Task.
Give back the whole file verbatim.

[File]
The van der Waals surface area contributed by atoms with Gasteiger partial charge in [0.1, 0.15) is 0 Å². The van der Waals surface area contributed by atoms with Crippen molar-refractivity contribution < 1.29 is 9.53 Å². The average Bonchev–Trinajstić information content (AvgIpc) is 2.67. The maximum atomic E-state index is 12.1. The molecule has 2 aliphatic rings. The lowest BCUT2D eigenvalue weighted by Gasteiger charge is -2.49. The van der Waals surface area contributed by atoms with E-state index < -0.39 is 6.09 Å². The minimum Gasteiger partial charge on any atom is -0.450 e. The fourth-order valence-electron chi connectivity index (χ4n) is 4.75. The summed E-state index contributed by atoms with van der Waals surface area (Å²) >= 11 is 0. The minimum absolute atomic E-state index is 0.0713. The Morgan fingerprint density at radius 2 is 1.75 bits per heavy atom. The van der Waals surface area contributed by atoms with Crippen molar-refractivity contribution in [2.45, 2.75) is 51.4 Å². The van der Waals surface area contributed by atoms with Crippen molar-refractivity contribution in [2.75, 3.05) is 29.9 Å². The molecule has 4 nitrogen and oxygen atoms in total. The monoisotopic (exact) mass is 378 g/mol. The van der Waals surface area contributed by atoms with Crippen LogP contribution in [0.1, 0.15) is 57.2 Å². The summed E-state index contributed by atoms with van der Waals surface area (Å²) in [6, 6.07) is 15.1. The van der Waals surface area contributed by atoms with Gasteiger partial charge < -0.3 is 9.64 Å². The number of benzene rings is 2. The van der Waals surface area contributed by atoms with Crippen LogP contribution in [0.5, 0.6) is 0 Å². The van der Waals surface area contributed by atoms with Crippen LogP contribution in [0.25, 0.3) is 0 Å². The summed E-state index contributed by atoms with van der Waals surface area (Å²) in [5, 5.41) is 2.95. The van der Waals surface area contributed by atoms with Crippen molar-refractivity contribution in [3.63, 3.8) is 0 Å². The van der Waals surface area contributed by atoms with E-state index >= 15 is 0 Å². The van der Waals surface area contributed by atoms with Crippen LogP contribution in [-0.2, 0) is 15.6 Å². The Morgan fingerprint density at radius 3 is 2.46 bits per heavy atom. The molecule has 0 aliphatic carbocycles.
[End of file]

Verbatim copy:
The van der Waals surface area contributed by atoms with Gasteiger partial charge in [0.1, 0.15) is 0 Å². The van der Waals surface area contributed by atoms with Crippen molar-refractivity contribution < 1.29 is 9.53 Å². The average Bonchev–Trinajstić information content (AvgIpc) is 2.67. The maximum atomic E-state index is 12.1. The molecule has 2 aliphatic rings. The lowest BCUT2D eigenvalue weighted by Gasteiger charge is -2.49. The van der Waals surface area contributed by atoms with E-state index < -0.39 is 6.09 Å². The minimum Gasteiger partial charge on any atom is -0.450 e. The fourth-order valence-electron chi connectivity index (χ4n) is 4.75. The summed E-state index contributed by atoms with van der Waals surface area (Å²) >= 11 is 0. The minimum absolute atomic E-state index is 0.0713. The Morgan fingerprint density at radius 2 is 1.75 bits per heavy atom. The van der Waals surface area contributed by atoms with Crippen molar-refractivity contribution in [2.45, 2.75) is 51.4 Å². The van der Waals surface area contributed by atoms with Crippen molar-refractivity contribution in [2.75, 3.05) is 29.9 Å². The molecule has 4 nitrogen and oxygen atoms in total. The monoisotopic (exact) mass is 378 g/mol. The van der Waals surface area contributed by atoms with Crippen LogP contribution in [0.1, 0.15) is 57.2 Å². The summed E-state index contributed by atoms with van der Waals surface area (Å²) in [6, 6.07) is 15.1. The van der Waals surface area contributed by atoms with Gasteiger partial charge < -0.3 is 9.64 Å². The number of benzene rings is 2. The van der Waals surface area contributed by atoms with Crippen LogP contribution in [0.5, 0.6) is 0 Å². The van der Waals surface area contributed by atoms with Crippen LogP contribution in [0.25, 0.3) is 0 Å². The summed E-state index contributed by atoms with van der Waals surface area (Å²) in [5, 5.41) is 2.95. The van der Waals surface area contributed by atoms with Crippen molar-refractivity contribution in [3.63, 3.8) is 0 Å². The van der Waals surface area contributed by atoms with E-state index >= 15 is 0 Å². The van der Waals surface area contributed by atoms with Crippen LogP contribution in [-0.2, 0) is 15.6 Å². The Morgan fingerprint density at radius 3 is 2.46 bits per heavy atom. The molecule has 0 aliphatic carbocycles.